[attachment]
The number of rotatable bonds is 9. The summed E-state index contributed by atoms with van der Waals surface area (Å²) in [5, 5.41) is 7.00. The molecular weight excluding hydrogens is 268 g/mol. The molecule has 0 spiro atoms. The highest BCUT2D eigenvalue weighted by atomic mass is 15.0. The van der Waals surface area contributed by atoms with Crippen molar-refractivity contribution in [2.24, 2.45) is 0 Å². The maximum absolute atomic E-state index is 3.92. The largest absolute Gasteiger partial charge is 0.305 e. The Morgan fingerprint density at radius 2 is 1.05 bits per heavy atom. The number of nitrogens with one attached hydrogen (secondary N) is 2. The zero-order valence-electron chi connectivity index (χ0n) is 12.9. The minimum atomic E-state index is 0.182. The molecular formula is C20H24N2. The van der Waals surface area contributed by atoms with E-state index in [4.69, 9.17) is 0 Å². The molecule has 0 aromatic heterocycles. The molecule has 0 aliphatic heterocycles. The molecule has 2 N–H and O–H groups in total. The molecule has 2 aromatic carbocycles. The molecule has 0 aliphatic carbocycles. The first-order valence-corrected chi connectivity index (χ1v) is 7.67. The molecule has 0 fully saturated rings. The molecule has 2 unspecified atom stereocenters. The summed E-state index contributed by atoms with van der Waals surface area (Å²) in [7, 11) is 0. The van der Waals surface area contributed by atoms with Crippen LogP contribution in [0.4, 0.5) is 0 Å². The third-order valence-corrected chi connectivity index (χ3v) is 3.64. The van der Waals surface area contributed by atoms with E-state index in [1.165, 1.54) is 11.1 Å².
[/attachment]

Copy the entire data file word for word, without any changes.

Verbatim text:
The number of rotatable bonds is 9. The summed E-state index contributed by atoms with van der Waals surface area (Å²) in [5, 5.41) is 7.00. The molecular weight excluding hydrogens is 268 g/mol. The molecule has 0 spiro atoms. The highest BCUT2D eigenvalue weighted by atomic mass is 15.0. The van der Waals surface area contributed by atoms with Crippen molar-refractivity contribution in [2.24, 2.45) is 0 Å². The maximum absolute atomic E-state index is 3.92. The largest absolute Gasteiger partial charge is 0.305 e. The Morgan fingerprint density at radius 2 is 1.05 bits per heavy atom. The number of nitrogens with one attached hydrogen (secondary N) is 2. The zero-order valence-electron chi connectivity index (χ0n) is 12.9. The minimum atomic E-state index is 0.182. The molecular formula is C20H24N2. The van der Waals surface area contributed by atoms with E-state index in [4.69, 9.17) is 0 Å². The molecule has 0 aromatic heterocycles. The molecule has 0 aliphatic heterocycles. The molecule has 2 N–H and O–H groups in total. The molecule has 2 aromatic carbocycles. The molecule has 0 aliphatic carbocycles. The first-order valence-corrected chi connectivity index (χ1v) is 7.67. The molecule has 0 fully saturated rings. The molecule has 2 unspecified atom stereocenters. The summed E-state index contributed by atoms with van der Waals surface area (Å²) in [7, 11) is 0. The van der Waals surface area contributed by atoms with Crippen LogP contribution in [0.4, 0.5) is 0 Å². The third-order valence-corrected chi connectivity index (χ3v) is 3.64. The van der Waals surface area contributed by atoms with E-state index in [1.165, 1.54) is 11.1 Å².